S1 E7 17 May, 1975 Jean Stapleton, Richard Pryor, Tony Orlando and Dawn
S1 E8 24 May, 1975 Jack Albertson, Eydie Gorme, Roy Clark, Michael Callan
S1 E9 31 May, 1975 Dizzie Gillespie, Sarah Vaughan, Billy Eckstine, Count Basie, Bob Hope
S1 E10 7 June, 1975 Wayne Newton, Linda Blair, Helen Reddy
S1 E11 14 June, 1975 Carol Burnett, Merv Griffin, Rep. Barbara Jordan
S1 E12 21 June, 1975 Sally Strutters, Lola Falana, Jack Klugman, tap dance team
S1 E13 28 June, 1975 Steve Lawrence, Ernest Borgnine, Valerie Perrine





Episode Date Guest Stars
S2 E1 4 October, 1975 Lola Falana, Ja’net DuBois, Johnny Brown, Jack Carter, Paula Wayne
S2 E2 11 October, 1975 Gladys Knight and the Pips, Totie Fields, Joe Williams, a juggler
S2 E3 18 October, 1975 Lucille Ball, Freddie Prinze, Chuck Berry, Maya Angelou
S2 E4 25 October, 1975 Della Reese, Robert Blake, Lou Rawls, James Caan
S2 E5 1 November, 1975 Carroll O’Connor, Vicki Lawrence, Waylon Jennings, Willie Tyler (ventriloquist)
S2 E6 8 November, 1975
From Las Vegas
Bill Cosby, John Mark Wilson (magician), Jimmy the Greek (odds-maker), Tom T. Hall and club revue performers
S2 E7 15 November, 1975 Willie Mays, Leo Durocher, Jose Feliciano, Lorna Luft
S2 E8 22 November, 1975
From New York
Liza Minnelli, Chita Rivera, Stephanie Mills (from “The Wiz”)
S2 E9 29 November, 1975 Alan King, Nancy Wilson, Rev. Jesse Jackson, Kip Adotta (comic)
S2 E10 6 December, 1975 Anthony Newley, Robert Klein, Carmen McRae, Donald Rumsfeld
S2 E11 13 December, 1975 Roger Moore, Minnie Riperton, Richard Pryor, Rod McKuen
S2 E12 20 December, 1975 Mike Douglas, Richard Pryor, Lucie Arnaz, H.R. Crawford (Asst. Sec. Housing and Urban Development)
S2 E13 27 December, 1975 Dr. Joyce Brothers (columnist), Monty Hall, Peter Marshall, Bob Eubanks
S2 E14 3 January, 1976 Don Adams, The Supremes, Abigail Van Buren (advice columnist), Hank Garcia (comic)
S2 E15 10 January, 1976 Tot Fields, Sammy Cahn, Fola Falana, The Chi-Lites
S2 E16 17 January, 1976 Clifton Davis, Tom Sullivan, Shields and Yarnell (pantomimists), Tom Dreesen (comic)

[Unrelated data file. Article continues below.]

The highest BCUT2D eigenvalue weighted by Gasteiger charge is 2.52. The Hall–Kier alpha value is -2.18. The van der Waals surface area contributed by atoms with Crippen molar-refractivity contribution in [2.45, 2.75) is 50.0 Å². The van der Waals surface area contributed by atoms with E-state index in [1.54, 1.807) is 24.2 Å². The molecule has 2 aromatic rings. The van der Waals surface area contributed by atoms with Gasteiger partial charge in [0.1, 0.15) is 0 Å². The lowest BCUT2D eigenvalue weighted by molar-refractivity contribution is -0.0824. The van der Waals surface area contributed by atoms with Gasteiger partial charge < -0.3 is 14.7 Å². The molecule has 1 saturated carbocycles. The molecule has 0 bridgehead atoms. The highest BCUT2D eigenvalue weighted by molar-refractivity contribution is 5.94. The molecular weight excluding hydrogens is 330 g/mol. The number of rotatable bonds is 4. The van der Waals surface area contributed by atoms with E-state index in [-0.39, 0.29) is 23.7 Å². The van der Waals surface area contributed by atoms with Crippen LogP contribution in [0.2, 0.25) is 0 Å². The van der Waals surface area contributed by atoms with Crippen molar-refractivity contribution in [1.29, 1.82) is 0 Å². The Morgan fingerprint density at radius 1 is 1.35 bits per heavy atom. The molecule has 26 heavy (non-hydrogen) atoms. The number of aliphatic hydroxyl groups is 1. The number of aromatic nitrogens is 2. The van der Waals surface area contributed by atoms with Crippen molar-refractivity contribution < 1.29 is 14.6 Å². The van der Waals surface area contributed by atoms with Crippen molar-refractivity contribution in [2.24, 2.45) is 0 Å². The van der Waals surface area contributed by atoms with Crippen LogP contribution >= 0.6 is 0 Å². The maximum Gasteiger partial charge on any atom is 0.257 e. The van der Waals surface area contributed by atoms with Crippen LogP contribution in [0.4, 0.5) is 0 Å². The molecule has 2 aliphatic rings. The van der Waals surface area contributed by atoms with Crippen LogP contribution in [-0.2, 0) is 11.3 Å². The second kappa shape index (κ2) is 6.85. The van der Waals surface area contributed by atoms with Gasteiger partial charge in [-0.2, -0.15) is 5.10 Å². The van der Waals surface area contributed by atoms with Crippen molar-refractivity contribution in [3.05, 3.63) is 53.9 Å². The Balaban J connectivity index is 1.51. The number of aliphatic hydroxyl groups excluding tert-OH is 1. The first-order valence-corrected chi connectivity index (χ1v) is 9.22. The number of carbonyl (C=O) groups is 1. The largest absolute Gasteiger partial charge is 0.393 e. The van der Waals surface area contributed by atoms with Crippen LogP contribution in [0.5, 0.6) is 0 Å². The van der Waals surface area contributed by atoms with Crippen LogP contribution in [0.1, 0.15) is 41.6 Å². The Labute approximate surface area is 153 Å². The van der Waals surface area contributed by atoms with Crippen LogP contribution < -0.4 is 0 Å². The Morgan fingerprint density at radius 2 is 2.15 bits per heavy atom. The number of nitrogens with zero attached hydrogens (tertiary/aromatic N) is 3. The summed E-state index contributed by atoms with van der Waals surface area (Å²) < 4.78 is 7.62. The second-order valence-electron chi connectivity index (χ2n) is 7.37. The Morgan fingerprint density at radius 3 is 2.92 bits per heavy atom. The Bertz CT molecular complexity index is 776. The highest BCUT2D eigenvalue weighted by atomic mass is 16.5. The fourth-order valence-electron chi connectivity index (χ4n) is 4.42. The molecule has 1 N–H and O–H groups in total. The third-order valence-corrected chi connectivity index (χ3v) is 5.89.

S2 E17 24 January, 1976 Unknown
S2 E18 31 January, 1976 Unknown
S2 E19 10 April, 1976
From Las Vegas
Joey Heatherton, B.B. King, Guy Marks (impressionist)
S2 E20 17 April, 1976
From Las Vegas
Don Rickles, Robert Goulet, Karen Valentine, The Mills Brothers
S2 E21 24 April, 1976 The Jackson 5, Hal Linden, Jimmie Walker, Linda Hopkins
S2 E22 2 May, 1976 Lola Falana, George Hamilton, Redd Foxx, Teddy Prendergrass and the Blue Notes
S2 E23 9 May, 1976
From Las Vegas
Mac Davis, The 5th Dimension, Fred Travalena (impressionist), Myron Cohen (comedian)
S2 E24 16 May, 1976 Joey Bishop, Al Green, Liz Torres, Gen. Daniel James, Jr., cast of “Selma”
S2 E25 23 May, 1976 Petula Clark, George Kirby, Janet Leigh, Adam Wade


Episode Date Guest Stars
S3 E1 26 September, 1976
From Las Vegas
The Righteous Brothers, Juliet Prowse, Hank Greenspun (publisher), Kelly Monteith (comic), Gary Marshall (nightclub performer)
S3 E2 3 October, 1976 Rich Little, James Farentino, Billy Eckstine, Jonelle Allen, Rip Taylor (comedian)
S3 E3 10 October, 1976
From Lake Tahoe
Charo, Leslie Uggams, Bert Convy, Pete Barbutti (comic)
S3 E4 17 October, 1976
From Lake Tahoe
Marilyn McCoo and Billy Davis, Cleo Laine and John Dankworth, Sandy and Stephanie Baron
S3 E5 24 October, 1976
From Lake Tahoe
Phyllis Diller, Dick Clark, Melba Moore, Mel Tillis, Gary Marshal
S3 E6 31 October, 1976
From Lake Tahoe
Lola Falana, O.C. Smith, Fabia, Sandy Baron (comic), a magic act
S3 E7 7 November, 1976
From Lake Tahoe
Eddy Arnold, Kreskin (mentalist), Darrow Igus (comic)
S3 E8 14 November, 1976
From Lake Tahoe
Henry Mancini, Jack Jones, Alan and Marilyn Bergman, Gerri Granger
S3 E9 23 January, 1977
From Acapulco
Ben Vereen, Jaye P. Morgan, Sarah Vaughan, Hank Garcia (comic)
S3 E10 30 January, 1977
From Acapulco
Charo, Frank Gorshin, Gerri Granger
S3 E11 6 February, 1977
From Acapulco
Billy Dee Williams, Marilyn Michaels, Carmen McRae, Franklyn Ajaye, Shields and Yarnell (pantomimists)
S3 E12 13 February, 1977
From Acapulco
Richard Pryor, Paul Williams, Freda Payne, Helen O’Connell
S3 E13 20 February, 1977
From Acapulco
Ben Vereen, Kay Starr, Johnny Rodriguez, Tom Dreesen (comic), Vivian Reed
S3 E14 27 February, 1977
From Hollywood
The Lennon Sisters, Della Reese, Gary Muledeer (comic), Walter Jackson, Rev. Bob Harrington (the ‘Chaplain of Bourbon St’)
S3 E15 5 March, 1977
From Hollywood
Liz Torres, Jimmie Walker, Sarah Vaughan
S3 E16 12 March, 1977
From Hollywood
Steve Lawrence, Don McLean, Rita Moreno, Redd Foxx, Frank Fitzsimmons (Teamsters President)
S3 E17 19 March, 1977
From Las Vegas
Steve Lawrence, Nancy Wilson, Nipsey Russell, Totie Fields, a troupe of acrobats